"Fire-safer" cigarette sparks Swiss interest

Going up in smoke Keystone

Switzerland could follow in the footsteps of a European initiative in requiring companies to sell exclusively self-extinguishing cigarettes from 2011.

This content was published on August 7, 2008 - 08:34

The European Commission announced plans this week for new cigarette fire safety standards to cut down on the number of related fires and deaths.

Insurers and tobacco manufacturers welcomed the move and the Swiss Federal Health Office said such a measure was in their interests.

"Should the European Union allow only self-extinguishing cigarettes, it is quite possible that Switzerland will follow suit," said Health Office spokesman Michael Anderegg.

The cigarette paper has several "speed bump" cellulose strips that slow down burning. If the cigarette is left unattended, burning tobacco reaches one of these strips and dies out. Manufacturers developed models to meet legal safer cigarette requirements.

New York state was first to enforce the so-called "fire-safer" cigarettes in 2003, with another 35 US states and Canada following suit.

"Burning cigarettes are the leading cause of home fire fatalities every year. Burning cigarettes are also responsible for many forest fires," a spokesman for the EC told swissinfo.

"Fire-safer cigarettes would save hundreds of lives every year and reduce the number of fire incidents."

Smoking in bed

Data from 14 EU member states and Iceland and Norway from 2005 to 2007 shows that cigarette-related incidents caused 11,000 fires every year, with 520 deaths and 1,600 injuries.

In Switzerland, around 500 fires and SFr20 million ($19 million) in damage is caused every year by cigarettes and other smoker products. Up to 15 people die every year after falling asleep while smoking in bed.

"This fire-prevention measure is therefore in the interests of the health authorities and fire-prevention organisations," said Health Office spokeswoman Karine Begey.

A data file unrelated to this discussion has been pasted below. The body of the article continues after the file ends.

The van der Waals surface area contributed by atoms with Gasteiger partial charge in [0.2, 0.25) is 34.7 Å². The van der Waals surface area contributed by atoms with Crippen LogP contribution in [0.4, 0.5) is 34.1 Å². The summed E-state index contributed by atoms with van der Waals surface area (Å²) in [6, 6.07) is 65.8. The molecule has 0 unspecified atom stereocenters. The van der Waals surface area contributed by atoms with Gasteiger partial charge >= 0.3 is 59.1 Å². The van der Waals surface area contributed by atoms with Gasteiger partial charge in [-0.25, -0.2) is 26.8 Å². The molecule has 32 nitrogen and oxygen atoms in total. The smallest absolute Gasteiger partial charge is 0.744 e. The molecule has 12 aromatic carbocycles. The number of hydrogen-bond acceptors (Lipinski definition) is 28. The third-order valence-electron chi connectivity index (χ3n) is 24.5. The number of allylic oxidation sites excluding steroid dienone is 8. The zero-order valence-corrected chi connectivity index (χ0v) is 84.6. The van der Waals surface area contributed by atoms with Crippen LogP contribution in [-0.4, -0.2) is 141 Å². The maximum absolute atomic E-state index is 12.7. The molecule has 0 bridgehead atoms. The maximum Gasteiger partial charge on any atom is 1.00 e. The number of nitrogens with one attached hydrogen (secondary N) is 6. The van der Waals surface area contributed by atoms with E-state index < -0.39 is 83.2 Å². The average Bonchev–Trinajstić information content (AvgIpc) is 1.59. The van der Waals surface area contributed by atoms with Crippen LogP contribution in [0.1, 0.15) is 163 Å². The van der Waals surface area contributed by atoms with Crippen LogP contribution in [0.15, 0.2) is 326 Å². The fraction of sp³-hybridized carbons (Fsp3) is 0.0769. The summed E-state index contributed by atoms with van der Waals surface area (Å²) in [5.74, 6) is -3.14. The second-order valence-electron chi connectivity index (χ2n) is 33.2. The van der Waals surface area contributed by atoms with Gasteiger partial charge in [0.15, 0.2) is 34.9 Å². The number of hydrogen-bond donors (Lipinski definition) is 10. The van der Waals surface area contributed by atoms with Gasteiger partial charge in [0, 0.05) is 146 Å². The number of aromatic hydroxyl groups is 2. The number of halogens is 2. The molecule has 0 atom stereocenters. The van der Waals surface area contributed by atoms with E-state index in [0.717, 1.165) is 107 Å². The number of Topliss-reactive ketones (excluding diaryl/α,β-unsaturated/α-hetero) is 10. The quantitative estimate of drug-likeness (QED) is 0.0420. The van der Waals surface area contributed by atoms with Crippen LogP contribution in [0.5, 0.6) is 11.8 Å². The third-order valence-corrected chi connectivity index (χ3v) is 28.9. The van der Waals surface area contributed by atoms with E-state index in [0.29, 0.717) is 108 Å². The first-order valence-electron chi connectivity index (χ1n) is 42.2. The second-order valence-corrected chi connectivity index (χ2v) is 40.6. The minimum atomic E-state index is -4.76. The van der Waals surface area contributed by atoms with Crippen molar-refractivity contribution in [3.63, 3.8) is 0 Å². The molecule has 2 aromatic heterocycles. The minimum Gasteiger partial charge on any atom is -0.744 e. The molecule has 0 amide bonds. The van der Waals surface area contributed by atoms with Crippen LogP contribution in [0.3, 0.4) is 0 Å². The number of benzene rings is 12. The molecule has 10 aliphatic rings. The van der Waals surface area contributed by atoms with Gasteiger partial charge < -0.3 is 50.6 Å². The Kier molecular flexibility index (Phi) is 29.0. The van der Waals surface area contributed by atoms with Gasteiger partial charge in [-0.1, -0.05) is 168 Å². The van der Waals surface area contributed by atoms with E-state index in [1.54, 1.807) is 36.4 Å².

"Such a measure is possible but Switzerland would have to adapt the law on tobacco products."

The Health Office said it would be watching the development of the European initiative with interest.

Supporters of the self-extinguishing cigarettes say that although all cigarettes have the potential to ignite fires, "fire-safe" technology enormously reduces the risk by cutting the burning time before most cigarettes are able to ignite items like furniture.


The Swiss Insurance Association welcomed such innovations, saying they could help prevent damage.

Tobacco giant Philip Morris told swissinfo it would support the introduction of reduced cigarette ignition propensity standards in the EU provided they were consistent with those introduced in New York and Canada, applied to all lit-end tobacco products and manufacturers had enough time to make any necessary product design changes.

But François Thoenen, spokesman at the company's Swiss affiliate, warned: "Consumers should understand that those changes do not make cigarettes 'fire-safe' or even necessarily 'fire-safer'. Anything that burns, if handled carelessly, can cause a fire, including cigarettes manufactured to meet the 'New York standards'."

EU member state representatives in the General Product Safety Committee endorsed plans for a new cigarette fire safety standard in November 2007.

The European Standardisation Committee will now work on drawing up a standard that would apply throughout the EU. It has started preparatory work and held talks with the EC on how it would be devised. The technicalities will be tackled after the summer.

Once complete, it will be published in the Official Journal and will apply throughout the EU, requiring all cigarettes sold in the EU to meet this level of safety.

swissinfo, Jessica Dacey

Safer cigarettes?

A "fire-safe" cigarette has a lower propensity to burn when left unattended.

Manufacturers usually wrap the cigarettes with three thin bands of less-porous paper that act as "speed bumps" to slow down a burning cigarette. If the cigarette is left alone, the burning tobacco reaches one of these strips and self-extinguishes.

Fire-safe cigarettes meet an established cigarette fire safety performance standard, based on the standard test method for measuring the ignition strength of cigarettes.

A fire-safe cigarette cuts off the burning time before most cigarettes are able to ignite bedding material.

New York was the first US state to require that cigarettes sold and manufactured in the state be fire-safe. In Canada, fire-safe cigarettes are mandated nationwide using the New York standard.

Regulations apply to manufactured cigarettes, not to hand-rolled tobacco or cigars.

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Smoking related deaths

Switzerland, Hungary, Poland and Ireland are the highest consumers of tobacco products per head in Europe, according to the Non Smoking Switzerland organisation.

Just under a third of 14- to 65-year-olds in Switzerland smoke. Around 20% smoke on a daily basis.

In 2005 the average consumption among daily smokers was around 16 cigarettes a day, a figure that had hardly changed in the previous six years. In 2006, 32% of men smoked and 26% of women were smokers.

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